Yet we must remain vigilant, because the temptations back to conformity are pretty much everywhere. Frank Crouch writes,

In the U.S., we live in a culture that inundates us with advertising designed to keep us conformed to this world. The marketing/media industry spends billions of dollars annually to flood televisions, websites, billboards, email, regular mail. They intrude even onto the gas pump screen… They seek to define us essentially as consumers, individual economic units existing for the sake of larger market shares. In addition, each day our families, friends, organizations, religions, political parties, and society at large pressure us to fit in, to stay within the boundaries of tradition, custom, or practice that mark who we’re “supposed” to be.[i]

But what we buy and how we vote is just the surface. The true dangers of conformity lay deeper, where we let our hearts take on the shape of the things of this world rather than the mystery of God. We distort ourselves to fit in to boxes that are fearful, greedy, tribal, or just plain selfish. Where we feel no need to go deeper, to renew our minds, or even grow in faith. To conform is to wrap ourselves around a collective certainty, which is to warp ourselves around it. To conform to the world is a subtle act of violence against our own souls. Conformity to the world, in Paul’s eyes, was a form of death, for it means anchoring our great spirits on lifeless things.

And yet, there is good news here! But before I get to Paul’s good news, let me remind you the good news that the medical community has for us all: these big ol’ brains of ours, the vessels for the minds that God has given us, are only done growing if that’s what we want out of life. If you prefer to be convinced that you are fully formed, fully cooked, have it all figured out and are in need of no more upgrades, great, we’re happy for you, we wish you the very best. But that doesn’t seem to be the way that God designed us. Paul had that figured out, and saw that following Jesus meant a living engagement with God, a life of renewal which by its very nature meant that faith was lively, dynamic, and ever-new.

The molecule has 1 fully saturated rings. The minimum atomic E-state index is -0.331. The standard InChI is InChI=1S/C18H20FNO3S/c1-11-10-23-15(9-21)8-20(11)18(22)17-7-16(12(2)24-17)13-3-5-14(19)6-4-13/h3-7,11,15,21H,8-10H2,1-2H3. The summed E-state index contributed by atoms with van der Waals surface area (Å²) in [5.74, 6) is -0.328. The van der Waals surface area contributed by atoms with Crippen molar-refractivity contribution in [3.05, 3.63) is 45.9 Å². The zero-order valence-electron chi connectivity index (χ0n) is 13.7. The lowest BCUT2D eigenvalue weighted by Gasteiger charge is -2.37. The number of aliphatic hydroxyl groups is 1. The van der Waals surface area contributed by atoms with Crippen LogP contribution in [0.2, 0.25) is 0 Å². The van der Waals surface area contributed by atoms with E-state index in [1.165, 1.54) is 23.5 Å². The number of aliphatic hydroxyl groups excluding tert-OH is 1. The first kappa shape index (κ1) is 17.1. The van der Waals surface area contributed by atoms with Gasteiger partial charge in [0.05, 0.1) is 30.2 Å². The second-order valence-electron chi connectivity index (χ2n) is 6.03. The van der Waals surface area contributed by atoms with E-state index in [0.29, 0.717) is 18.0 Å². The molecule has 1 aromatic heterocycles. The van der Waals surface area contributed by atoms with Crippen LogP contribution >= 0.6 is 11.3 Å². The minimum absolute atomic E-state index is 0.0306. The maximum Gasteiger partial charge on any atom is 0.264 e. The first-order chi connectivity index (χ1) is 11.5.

It’s humbling to realize that we are not as fully formed as we thought we were. Yet that is where we must begin, for while certainty feels good for a while, it is a form of death, and we are all about life. To approach God we must have a beginner’s mind, eternally open to what God wants to show us while comfortable with knowing that we don’t know. The neural pathways of our brains may slow down after age 2, but new pathways of spirit and faith open to us every day.

Rather than wrapping our souls around the lifeless ways of the world – which in Paul’s day, as in ours, is so often the path of least resistance – Paul envisions discernment and faith as a lively, adventurous engagement with God. Renewal isn’t something we do every few years, or just when things were getting a bit stale. Renewal is our everyday orientation, a wide-awake openness to where God is going to take us today. It means trusting that God is always working in us and through us, and that renewing our minds and our hearts is how we continue to listen.

Do not be conformed to this world, but be transformed by the renewing of your minds, so that you may discern what is the will of God.  To conform to the world is to give up our great freedom, and to choose to limit something that was never meant to be domesticated. The life of renewal is more courageous than that, it is wild and adventurous, it is at peace with not having it all figured out.

Where there is space for the Holy Spirit to move, there is life for us as well.


The Rev. Bernard. Owens, St. Andrew’s Episcopal Church, Greensboro, North Carolina, the Twelfth Sunday after Pentecost, Proper 16

[i] Crouch, Frank L.


About bernardowens

I'm an Episcopal priest in Greensboro, North Carolina.